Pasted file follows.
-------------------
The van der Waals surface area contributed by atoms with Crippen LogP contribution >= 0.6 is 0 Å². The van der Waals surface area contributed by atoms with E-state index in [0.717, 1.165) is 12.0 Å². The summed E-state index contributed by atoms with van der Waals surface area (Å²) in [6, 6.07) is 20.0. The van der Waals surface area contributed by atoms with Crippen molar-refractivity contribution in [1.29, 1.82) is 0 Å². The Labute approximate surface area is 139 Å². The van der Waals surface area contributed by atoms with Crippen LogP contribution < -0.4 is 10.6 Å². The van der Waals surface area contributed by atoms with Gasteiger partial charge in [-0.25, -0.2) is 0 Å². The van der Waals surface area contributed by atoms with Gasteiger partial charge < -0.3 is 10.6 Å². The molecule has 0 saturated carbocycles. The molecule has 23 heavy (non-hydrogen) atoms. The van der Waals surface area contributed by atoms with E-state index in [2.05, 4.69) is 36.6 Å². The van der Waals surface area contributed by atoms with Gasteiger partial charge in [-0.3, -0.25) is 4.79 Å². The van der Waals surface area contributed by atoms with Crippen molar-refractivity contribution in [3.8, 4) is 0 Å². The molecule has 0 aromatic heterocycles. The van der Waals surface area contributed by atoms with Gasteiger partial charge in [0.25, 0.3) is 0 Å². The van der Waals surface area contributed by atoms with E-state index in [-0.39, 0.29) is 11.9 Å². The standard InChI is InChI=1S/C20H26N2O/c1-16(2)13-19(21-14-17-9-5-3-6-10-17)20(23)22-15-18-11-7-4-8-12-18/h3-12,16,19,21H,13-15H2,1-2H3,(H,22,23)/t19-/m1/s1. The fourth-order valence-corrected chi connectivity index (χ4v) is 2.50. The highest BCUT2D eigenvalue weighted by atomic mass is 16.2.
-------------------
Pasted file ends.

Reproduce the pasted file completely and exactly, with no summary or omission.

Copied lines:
The van der Waals surface area contributed by atoms with Crippen LogP contribution >= 0.6 is 0 Å². The van der Waals surface area contributed by atoms with E-state index in [0.717, 1.165) is 12.0 Å². The summed E-state index contributed by atoms with van der Waals surface area (Å²) in [6, 6.07) is 20.0. The van der Waals surface area contributed by atoms with Crippen molar-refractivity contribution in [1.29, 1.82) is 0 Å². The Labute approximate surface area is 139 Å². The van der Waals surface area contributed by atoms with Crippen LogP contribution < -0.4 is 10.6 Å². The van der Waals surface area contributed by atoms with Gasteiger partial charge in [-0.25, -0.2) is 0 Å². The van der Waals surface area contributed by atoms with Gasteiger partial charge < -0.3 is 10.6 Å². The molecule has 0 saturated carbocycles. The molecule has 23 heavy (non-hydrogen) atoms. The van der Waals surface area contributed by atoms with E-state index in [2.05, 4.69) is 36.6 Å². The van der Waals surface area contributed by atoms with Gasteiger partial charge in [-0.3, -0.25) is 4.79 Å². The van der Waals surface area contributed by atoms with Crippen molar-refractivity contribution in [3.8, 4) is 0 Å². The molecule has 0 aromatic heterocycles. The van der Waals surface area contributed by atoms with Gasteiger partial charge in [0.25, 0.3) is 0 Å². The van der Waals surface area contributed by atoms with E-state index in [-0.39, 0.29) is 11.9 Å². The standard InChI is InChI=1S/C20H26N2O/c1-16(2)13-19(21-14-17-9-5-3-6-10-17)20(23)22-15-18-11-7-4-8-12-18/h3-12,16,19,21H,13-15H2,1-2H3,(H,22,23)/t19-/m1/s1. The fourth-order valence-corrected chi connectivity index (χ4v) is 2.50. The highest BCUT2D eigenvalue weighted by atomic mass is 16.2.